Why the financial transaction tax proposal is DOA

November 4, 2011, 5:06 PM UTC

By Cyrus Sanati, contributor

FORTUNE — What do Bill Gates, Hugo Chavez, the Archbishop of Canterbury and protesting nurses have in common? They have all voiced their support for a financial transaction tax, which would likely decimate the profits of many financial institutions on Wall Street if it were imposed.

The calls for a transaction tax have grown in recent weeks and are now a major topic of discussion at the G-20 meeting in Cannes, France this week. But despite widespread public support for the tax, it’s hard to see it becoming law in the United States anytime in the near future. Nevertheless, continental Europe seems committed to getting one put in place, which could eventually put pressure on the U.S. and the U.K. to follow suit, especially if there are more market mishaps linked to high frequency trading.

A financial transaction tax is not a novel idea. Actually, the U.S. had such a tax from 1914 to 1966, when the tax forced investors to pay a small fee every time they executed a trade. It was intended not only to raise revenue for the government, but also to deter excessive speculation. Congress has flirted with the idea of resurrecting the tax in some shape or form ever since it went away back in the 60s, but there has never been enough support for one.

The damage such a tax could bring to Wall Street profits is pretty clear. The tax would undoubtedly decrease trading volume, which would hurt the bottom lines of broker dealers. It would also deliver a whack to the exchanges, which depend on high trading volumes to deliver profits for their investors.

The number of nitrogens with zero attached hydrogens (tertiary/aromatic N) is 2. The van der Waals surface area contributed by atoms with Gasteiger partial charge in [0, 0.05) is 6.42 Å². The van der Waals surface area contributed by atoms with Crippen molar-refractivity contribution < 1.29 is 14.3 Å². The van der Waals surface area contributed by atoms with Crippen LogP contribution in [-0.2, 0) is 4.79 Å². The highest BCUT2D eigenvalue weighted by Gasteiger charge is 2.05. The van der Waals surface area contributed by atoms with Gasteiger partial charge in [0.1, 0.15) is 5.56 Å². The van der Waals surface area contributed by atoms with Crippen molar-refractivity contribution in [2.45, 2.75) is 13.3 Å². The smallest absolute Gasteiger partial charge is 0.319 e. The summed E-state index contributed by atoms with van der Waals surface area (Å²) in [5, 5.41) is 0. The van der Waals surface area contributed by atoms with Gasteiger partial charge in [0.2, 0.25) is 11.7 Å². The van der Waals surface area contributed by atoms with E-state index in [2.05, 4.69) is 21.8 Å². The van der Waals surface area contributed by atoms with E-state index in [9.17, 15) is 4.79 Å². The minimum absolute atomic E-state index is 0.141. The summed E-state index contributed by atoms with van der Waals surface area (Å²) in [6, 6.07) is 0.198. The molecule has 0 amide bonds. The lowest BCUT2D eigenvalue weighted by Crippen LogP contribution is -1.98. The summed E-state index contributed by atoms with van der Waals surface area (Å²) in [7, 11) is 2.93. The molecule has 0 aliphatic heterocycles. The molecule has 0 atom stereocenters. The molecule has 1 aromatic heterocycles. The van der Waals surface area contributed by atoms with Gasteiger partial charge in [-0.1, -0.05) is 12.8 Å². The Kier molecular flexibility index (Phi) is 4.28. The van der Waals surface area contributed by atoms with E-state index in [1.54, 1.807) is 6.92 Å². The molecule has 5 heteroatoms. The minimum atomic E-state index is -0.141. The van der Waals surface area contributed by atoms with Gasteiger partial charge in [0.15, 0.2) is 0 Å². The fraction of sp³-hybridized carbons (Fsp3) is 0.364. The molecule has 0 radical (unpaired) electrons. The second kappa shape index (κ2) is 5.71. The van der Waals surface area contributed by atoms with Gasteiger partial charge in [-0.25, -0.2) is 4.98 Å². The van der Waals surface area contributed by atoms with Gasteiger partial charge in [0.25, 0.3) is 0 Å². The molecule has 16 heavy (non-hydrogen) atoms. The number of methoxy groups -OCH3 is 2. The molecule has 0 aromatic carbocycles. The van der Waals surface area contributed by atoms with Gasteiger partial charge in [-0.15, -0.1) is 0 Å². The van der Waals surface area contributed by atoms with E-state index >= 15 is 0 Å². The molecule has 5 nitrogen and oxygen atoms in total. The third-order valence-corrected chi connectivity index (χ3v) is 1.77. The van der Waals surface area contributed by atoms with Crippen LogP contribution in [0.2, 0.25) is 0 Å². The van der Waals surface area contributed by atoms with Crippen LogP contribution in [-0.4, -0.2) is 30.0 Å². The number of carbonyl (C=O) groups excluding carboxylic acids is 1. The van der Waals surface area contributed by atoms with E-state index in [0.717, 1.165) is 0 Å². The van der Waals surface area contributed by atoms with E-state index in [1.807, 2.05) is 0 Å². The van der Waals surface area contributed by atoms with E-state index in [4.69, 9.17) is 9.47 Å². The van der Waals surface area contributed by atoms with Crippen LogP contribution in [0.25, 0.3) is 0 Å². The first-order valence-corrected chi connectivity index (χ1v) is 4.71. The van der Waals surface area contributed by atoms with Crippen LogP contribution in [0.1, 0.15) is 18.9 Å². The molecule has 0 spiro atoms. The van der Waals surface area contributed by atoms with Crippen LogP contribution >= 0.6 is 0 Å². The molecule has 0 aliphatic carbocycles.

A financial transaction tax has been proposed twice in the last five years. Such a tax almost made it into the Dodd-Frank financial regulatory bill but there wasn’t enough bi-partisan support to get it through committee. But on Wednesday, two of the biggest advocates of a transaction tax, Representative Peter DeFazio (D-Oregon) and Senator Tom Harkin (D-Iowa) introduced legislation that would impose a tax on equities and bonds at 3 basis points per transaction. That is equal to $3 for every $10,000 traded.

Europe’s push

The push for a transaction tax has gained momentum in recent months thanks to support from French President Nicholas Sarkozy and German Chancellor Angela Merkel. The two European leaders are in favor of implementing a transaction tax across the 27-member European Union in a bid to wipe out excessive speculation, which they feel has become very destructive in many financial markets, most notably, the sovereign debt market.

In September, the European Commission proposed an EU-wide transaction tax that would levy a tax of 10 basis points on all transactions involving equities, bonds, and derivatives. The tax would take effect in 2014 and could raise as much as 54 billion euros a year, the commission said.

But for the tax to become law, it would need unanimous consent from all 27-members of the EU. As we have seen from the sovereign debt crisis, gaining consensus among European leaders is a gut wrenching affair. Indeed, such a vote would almost surely fail as the United Kingdom has said it is against any transaction tax that doesn’t involve U.S. participation.